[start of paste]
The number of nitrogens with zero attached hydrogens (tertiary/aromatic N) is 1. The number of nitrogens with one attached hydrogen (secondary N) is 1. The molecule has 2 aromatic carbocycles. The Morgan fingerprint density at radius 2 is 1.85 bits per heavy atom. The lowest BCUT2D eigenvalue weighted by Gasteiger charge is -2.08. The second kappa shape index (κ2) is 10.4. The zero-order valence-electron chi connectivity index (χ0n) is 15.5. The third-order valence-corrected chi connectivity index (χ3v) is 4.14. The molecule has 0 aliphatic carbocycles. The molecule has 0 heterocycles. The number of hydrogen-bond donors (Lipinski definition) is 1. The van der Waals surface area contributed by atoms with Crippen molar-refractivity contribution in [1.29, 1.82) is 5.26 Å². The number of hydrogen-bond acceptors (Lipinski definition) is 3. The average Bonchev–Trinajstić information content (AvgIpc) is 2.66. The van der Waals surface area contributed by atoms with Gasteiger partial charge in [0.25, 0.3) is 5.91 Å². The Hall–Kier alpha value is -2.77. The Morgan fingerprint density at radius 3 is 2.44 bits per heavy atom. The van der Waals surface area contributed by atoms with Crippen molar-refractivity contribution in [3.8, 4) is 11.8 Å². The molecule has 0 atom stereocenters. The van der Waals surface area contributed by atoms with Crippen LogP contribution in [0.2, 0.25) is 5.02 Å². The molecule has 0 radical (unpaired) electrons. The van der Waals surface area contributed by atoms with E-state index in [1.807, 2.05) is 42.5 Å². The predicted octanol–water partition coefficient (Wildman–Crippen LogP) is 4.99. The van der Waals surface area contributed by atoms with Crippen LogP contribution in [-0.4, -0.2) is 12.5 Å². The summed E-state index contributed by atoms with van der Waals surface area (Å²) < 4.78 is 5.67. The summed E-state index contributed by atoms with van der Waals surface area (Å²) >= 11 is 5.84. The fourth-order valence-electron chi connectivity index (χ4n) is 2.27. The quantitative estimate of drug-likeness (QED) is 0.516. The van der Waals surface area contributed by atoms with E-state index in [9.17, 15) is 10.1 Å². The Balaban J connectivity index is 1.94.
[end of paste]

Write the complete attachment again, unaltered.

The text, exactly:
The number of nitrogens with zero attached hydrogens (tertiary/aromatic N) is 1. The number of nitrogens with one attached hydrogen (secondary N) is 1. The molecule has 2 aromatic carbocycles. The Morgan fingerprint density at radius 2 is 1.85 bits per heavy atom. The lowest BCUT2D eigenvalue weighted by Gasteiger charge is -2.08. The second kappa shape index (κ2) is 10.4. The zero-order valence-electron chi connectivity index (χ0n) is 15.5. The third-order valence-corrected chi connectivity index (χ3v) is 4.14. The molecule has 0 aliphatic carbocycles. The molecule has 0 heterocycles. The number of hydrogen-bond donors (Lipinski definition) is 1. The van der Waals surface area contributed by atoms with Crippen molar-refractivity contribution in [1.29, 1.82) is 5.26 Å². The number of hydrogen-bond acceptors (Lipinski definition) is 3. The average Bonchev–Trinajstić information content (AvgIpc) is 2.66. The van der Waals surface area contributed by atoms with Gasteiger partial charge in [0.25, 0.3) is 5.91 Å². The Hall–Kier alpha value is -2.77. The Morgan fingerprint density at radius 3 is 2.44 bits per heavy atom. The van der Waals surface area contributed by atoms with Crippen molar-refractivity contribution in [3.8, 4) is 11.8 Å². The molecule has 0 atom stereocenters. The van der Waals surface area contributed by atoms with Crippen LogP contribution in [0.2, 0.25) is 5.02 Å². The molecule has 0 radical (unpaired) electrons. The van der Waals surface area contributed by atoms with E-state index in [1.807, 2.05) is 42.5 Å². The predicted octanol–water partition coefficient (Wildman–Crippen LogP) is 4.99. The van der Waals surface area contributed by atoms with Crippen LogP contribution in [-0.4, -0.2) is 12.5 Å². The summed E-state index contributed by atoms with van der Waals surface area (Å²) < 4.78 is 5.67. The summed E-state index contributed by atoms with van der Waals surface area (Å²) >= 11 is 5.84. The fourth-order valence-electron chi connectivity index (χ4n) is 2.27. The quantitative estimate of drug-likeness (QED) is 0.516. The van der Waals surface area contributed by atoms with E-state index in [9.17, 15) is 10.1 Å². The Balaban J connectivity index is 1.94.